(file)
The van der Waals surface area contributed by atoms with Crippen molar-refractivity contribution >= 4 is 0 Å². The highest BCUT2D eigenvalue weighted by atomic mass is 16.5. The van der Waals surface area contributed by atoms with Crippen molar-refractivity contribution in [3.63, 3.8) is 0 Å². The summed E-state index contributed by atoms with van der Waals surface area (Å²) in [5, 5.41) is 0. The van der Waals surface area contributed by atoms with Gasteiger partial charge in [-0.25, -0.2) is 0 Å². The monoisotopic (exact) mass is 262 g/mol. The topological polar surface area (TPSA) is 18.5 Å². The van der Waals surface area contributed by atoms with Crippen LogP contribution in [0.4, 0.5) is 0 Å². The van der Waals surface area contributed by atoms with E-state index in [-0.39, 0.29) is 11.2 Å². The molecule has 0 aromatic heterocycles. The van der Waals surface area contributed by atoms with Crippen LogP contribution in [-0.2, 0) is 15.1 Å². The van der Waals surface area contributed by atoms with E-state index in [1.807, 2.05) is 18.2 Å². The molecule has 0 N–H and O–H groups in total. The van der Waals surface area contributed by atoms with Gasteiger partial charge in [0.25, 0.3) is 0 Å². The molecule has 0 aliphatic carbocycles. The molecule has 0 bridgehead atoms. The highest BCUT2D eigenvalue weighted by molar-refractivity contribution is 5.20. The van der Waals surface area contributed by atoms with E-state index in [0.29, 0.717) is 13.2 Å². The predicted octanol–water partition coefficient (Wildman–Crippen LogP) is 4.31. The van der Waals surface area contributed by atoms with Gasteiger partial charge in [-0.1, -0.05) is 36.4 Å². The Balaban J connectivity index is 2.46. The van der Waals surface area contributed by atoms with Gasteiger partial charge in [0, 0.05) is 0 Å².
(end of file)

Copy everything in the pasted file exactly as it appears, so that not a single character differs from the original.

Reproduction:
The van der Waals surface area contributed by atoms with Crippen molar-refractivity contribution >= 4 is 0 Å². The highest BCUT2D eigenvalue weighted by atomic mass is 16.5. The van der Waals surface area contributed by atoms with Crippen molar-refractivity contribution in [3.63, 3.8) is 0 Å². The summed E-state index contributed by atoms with van der Waals surface area (Å²) in [5, 5.41) is 0. The van der Waals surface area contributed by atoms with Gasteiger partial charge in [-0.25, -0.2) is 0 Å². The monoisotopic (exact) mass is 262 g/mol. The topological polar surface area (TPSA) is 18.5 Å². The van der Waals surface area contributed by atoms with Crippen LogP contribution in [0.4, 0.5) is 0 Å². The van der Waals surface area contributed by atoms with E-state index in [-0.39, 0.29) is 11.2 Å². The molecule has 0 aromatic heterocycles. The van der Waals surface area contributed by atoms with Crippen LogP contribution in [-0.2, 0) is 15.1 Å². The van der Waals surface area contributed by atoms with E-state index in [1.807, 2.05) is 18.2 Å². The molecule has 0 N–H and O–H groups in total. The van der Waals surface area contributed by atoms with Gasteiger partial charge in [0.25, 0.3) is 0 Å². The molecule has 0 aliphatic carbocycles. The molecule has 0 bridgehead atoms. The highest BCUT2D eigenvalue weighted by molar-refractivity contribution is 5.20. The van der Waals surface area contributed by atoms with E-state index in [0.29, 0.717) is 13.2 Å². The predicted octanol–water partition coefficient (Wildman–Crippen LogP) is 4.31. The van der Waals surface area contributed by atoms with Gasteiger partial charge in [-0.1, -0.05) is 36.4 Å². The Balaban J connectivity index is 2.46. The van der Waals surface area contributed by atoms with Gasteiger partial charge in [0, 0.05) is 0 Å².